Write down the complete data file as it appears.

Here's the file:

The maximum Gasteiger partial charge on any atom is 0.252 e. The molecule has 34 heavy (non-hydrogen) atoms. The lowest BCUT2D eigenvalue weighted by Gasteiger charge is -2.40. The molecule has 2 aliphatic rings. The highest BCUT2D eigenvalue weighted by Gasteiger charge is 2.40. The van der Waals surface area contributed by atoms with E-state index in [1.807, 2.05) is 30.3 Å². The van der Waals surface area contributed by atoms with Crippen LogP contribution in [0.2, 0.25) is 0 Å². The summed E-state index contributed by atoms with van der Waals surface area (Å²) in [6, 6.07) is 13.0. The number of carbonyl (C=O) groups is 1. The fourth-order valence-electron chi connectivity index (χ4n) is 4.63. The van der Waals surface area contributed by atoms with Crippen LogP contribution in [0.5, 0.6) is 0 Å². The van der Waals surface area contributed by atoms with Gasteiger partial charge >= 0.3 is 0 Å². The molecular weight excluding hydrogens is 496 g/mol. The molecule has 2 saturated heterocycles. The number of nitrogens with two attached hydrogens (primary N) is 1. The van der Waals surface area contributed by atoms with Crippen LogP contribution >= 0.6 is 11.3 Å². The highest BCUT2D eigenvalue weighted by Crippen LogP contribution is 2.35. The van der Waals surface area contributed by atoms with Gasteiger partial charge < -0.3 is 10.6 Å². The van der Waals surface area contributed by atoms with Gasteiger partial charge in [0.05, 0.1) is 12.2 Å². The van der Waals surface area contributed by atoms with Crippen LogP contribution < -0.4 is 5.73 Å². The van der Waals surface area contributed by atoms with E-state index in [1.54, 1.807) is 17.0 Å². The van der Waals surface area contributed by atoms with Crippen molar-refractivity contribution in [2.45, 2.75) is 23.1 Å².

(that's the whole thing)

The maximum Gasteiger partial charge on any atom is 0.252 e. The molecule has 34 heavy (non-hydrogen) atoms. The lowest BCUT2D eigenvalue weighted by Gasteiger charge is -2.40. The molecule has 2 aliphatic rings. The highest BCUT2D eigenvalue weighted by Gasteiger charge is 2.40. The van der Waals surface area contributed by atoms with E-state index in [1.807, 2.05) is 30.3 Å². The van der Waals surface area contributed by atoms with Crippen LogP contribution in [0.2, 0.25) is 0 Å². The summed E-state index contributed by atoms with van der Waals surface area (Å²) in [6, 6.07) is 13.0. The number of carbonyl (C=O) groups is 1. The fourth-order valence-electron chi connectivity index (χ4n) is 4.63. The van der Waals surface area contributed by atoms with Crippen LogP contribution in [0.5, 0.6) is 0 Å². The van der Waals surface area contributed by atoms with Gasteiger partial charge >= 0.3 is 0 Å². The molecular weight excluding hydrogens is 496 g/mol. The molecule has 2 saturated heterocycles. The number of nitrogens with two attached hydrogens (primary N) is 1. The van der Waals surface area contributed by atoms with Crippen LogP contribution >= 0.6 is 11.3 Å². The highest BCUT2D eigenvalue weighted by Crippen LogP contribution is 2.35. The van der Waals surface area contributed by atoms with Gasteiger partial charge < -0.3 is 10.6 Å². The van der Waals surface area contributed by atoms with Gasteiger partial charge in [0.05, 0.1) is 12.2 Å². The van der Waals surface area contributed by atoms with Crippen LogP contribution < -0.4 is 5.73 Å². The van der Waals surface area contributed by atoms with E-state index in [1.54, 1.807) is 17.0 Å². The van der Waals surface area contributed by atoms with Crippen molar-refractivity contribution in [2.45, 2.75) is 23.1 Å².